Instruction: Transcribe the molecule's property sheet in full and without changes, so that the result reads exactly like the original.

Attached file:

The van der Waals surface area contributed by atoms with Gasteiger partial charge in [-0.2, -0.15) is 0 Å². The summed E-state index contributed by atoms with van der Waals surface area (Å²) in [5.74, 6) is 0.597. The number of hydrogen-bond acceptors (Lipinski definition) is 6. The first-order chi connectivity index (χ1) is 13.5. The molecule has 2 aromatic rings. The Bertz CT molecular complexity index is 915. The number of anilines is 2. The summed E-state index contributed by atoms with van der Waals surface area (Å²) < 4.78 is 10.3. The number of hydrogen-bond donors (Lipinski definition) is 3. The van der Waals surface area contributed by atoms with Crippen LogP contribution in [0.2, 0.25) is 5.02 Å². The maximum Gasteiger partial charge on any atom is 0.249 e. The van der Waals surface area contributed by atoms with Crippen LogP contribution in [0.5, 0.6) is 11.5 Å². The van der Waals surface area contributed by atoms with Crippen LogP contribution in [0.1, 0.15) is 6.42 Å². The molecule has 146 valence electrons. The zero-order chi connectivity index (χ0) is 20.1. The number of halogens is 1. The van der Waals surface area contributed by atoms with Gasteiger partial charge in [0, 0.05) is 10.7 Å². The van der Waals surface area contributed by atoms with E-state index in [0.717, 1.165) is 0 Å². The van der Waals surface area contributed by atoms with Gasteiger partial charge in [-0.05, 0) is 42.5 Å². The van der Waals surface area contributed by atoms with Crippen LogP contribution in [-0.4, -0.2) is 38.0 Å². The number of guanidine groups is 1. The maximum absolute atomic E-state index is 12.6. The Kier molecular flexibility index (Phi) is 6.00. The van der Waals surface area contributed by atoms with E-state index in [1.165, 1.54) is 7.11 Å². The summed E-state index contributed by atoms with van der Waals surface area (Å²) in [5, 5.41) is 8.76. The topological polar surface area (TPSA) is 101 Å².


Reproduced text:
The van der Waals surface area contributed by atoms with Gasteiger partial charge in [-0.2, -0.15) is 0 Å². The summed E-state index contributed by atoms with van der Waals surface area (Å²) in [5.74, 6) is 0.597. The number of hydrogen-bond acceptors (Lipinski definition) is 6. The first-order chi connectivity index (χ1) is 13.5. The molecule has 2 aromatic rings. The Bertz CT molecular complexity index is 915. The number of anilines is 2. The summed E-state index contributed by atoms with van der Waals surface area (Å²) < 4.78 is 10.3. The number of hydrogen-bond donors (Lipinski definition) is 3. The van der Waals surface area contributed by atoms with Crippen LogP contribution in [0.2, 0.25) is 5.02 Å². The maximum Gasteiger partial charge on any atom is 0.249 e. The van der Waals surface area contributed by atoms with Crippen LogP contribution in [0.5, 0.6) is 11.5 Å². The van der Waals surface area contributed by atoms with Crippen LogP contribution in [0.1, 0.15) is 6.42 Å². The molecule has 146 valence electrons. The zero-order chi connectivity index (χ0) is 20.1. The number of halogens is 1. The van der Waals surface area contributed by atoms with Gasteiger partial charge in [0, 0.05) is 10.7 Å². The van der Waals surface area contributed by atoms with E-state index in [0.717, 1.165) is 0 Å². The van der Waals surface area contributed by atoms with Gasteiger partial charge in [-0.05, 0) is 42.5 Å². The van der Waals surface area contributed by atoms with Crippen LogP contribution in [-0.4, -0.2) is 38.0 Å². The number of guanidine groups is 1. The maximum absolute atomic E-state index is 12.6. The Kier molecular flexibility index (Phi) is 6.00. The van der Waals surface area contributed by atoms with E-state index in [1.165, 1.54) is 7.11 Å². The summed E-state index contributed by atoms with van der Waals surface area (Å²) in [5, 5.41) is 8.76. The topological polar surface area (TPSA) is 101 Å².